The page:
On December 15, 2021, it was announced that Richie Faulkner of Judas Priest recorded a guitar solo for the next album, Exile,[47] later announced for release in September 9, 2022.[48] The band quickly released three singles, “Freedom is Dead”, “Silence the World”, and “Defense Mechanism”, the latter two featuring Tom S. Englund (Evergrey) and Max Cavalera (ex-Sepultura, Soulfly) respectively, all released through their self-founded record label, Weapons MFG.[49]


Don Clark stated, "I guess we liked to ride the fence. Then we got a little older, maybe wiser, and you know what, we're a Christian band. We're five dudes, we're all believers, we really don't want to ride the fence anymore."[50] Ryan Clark claimed, "When we officially started we wanted to be very bold about it, we didn't see any purpose of just beating around the bush."[50] Fans who are Christians are supportive of the band's bold faith position. "They respect that we don't walk the fence between a non-Christian and Christian band."[50]

Reported use by militaryEdit

According to an Esquire interview, after Metallica requested that the US military stop using their music during interrogations in Iraq,[51] Demon Hunter allegedly contacted the US military, offering their music as an alternative, which was accepted. A Navy SEAL who claimed to have killed Bin Laden was quoted as saying "'[W]e stopped using [Metallica's] music, and then a band called Demon Hunter got in touch and said, "We're all about promoting what you do." They sent us CDs and patches. I wore my Demon Hunter patch on every mission. I wore it when I blasted bin Laden.'"[52][53][54] The day after the story broke, Demon Hunter addressed the situation by saying they approved US servicemen wearing their patch, but they didn't volunteer their music, nor did they have any knowledge of it being used for interrogations.[55]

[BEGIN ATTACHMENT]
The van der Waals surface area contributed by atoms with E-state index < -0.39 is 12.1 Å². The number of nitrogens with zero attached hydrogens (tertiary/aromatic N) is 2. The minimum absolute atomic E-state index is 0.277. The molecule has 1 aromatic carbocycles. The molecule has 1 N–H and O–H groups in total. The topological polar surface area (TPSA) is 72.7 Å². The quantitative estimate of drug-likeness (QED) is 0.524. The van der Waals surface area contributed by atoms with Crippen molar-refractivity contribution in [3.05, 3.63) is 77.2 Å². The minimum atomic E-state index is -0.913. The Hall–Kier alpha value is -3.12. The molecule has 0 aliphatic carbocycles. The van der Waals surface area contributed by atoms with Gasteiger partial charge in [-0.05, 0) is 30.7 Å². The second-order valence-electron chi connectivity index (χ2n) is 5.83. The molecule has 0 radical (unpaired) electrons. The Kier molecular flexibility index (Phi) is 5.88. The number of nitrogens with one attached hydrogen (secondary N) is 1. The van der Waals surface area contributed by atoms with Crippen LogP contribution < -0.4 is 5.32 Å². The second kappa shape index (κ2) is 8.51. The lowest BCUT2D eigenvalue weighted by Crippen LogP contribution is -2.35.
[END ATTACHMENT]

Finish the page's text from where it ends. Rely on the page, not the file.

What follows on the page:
Band membersEdit

Current lineup, from left to right: Patrick Judge, Jeremiah Scott, Jon Dunn, Ryan Clark, and Timothy "Yogi" Watts




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External linksEdit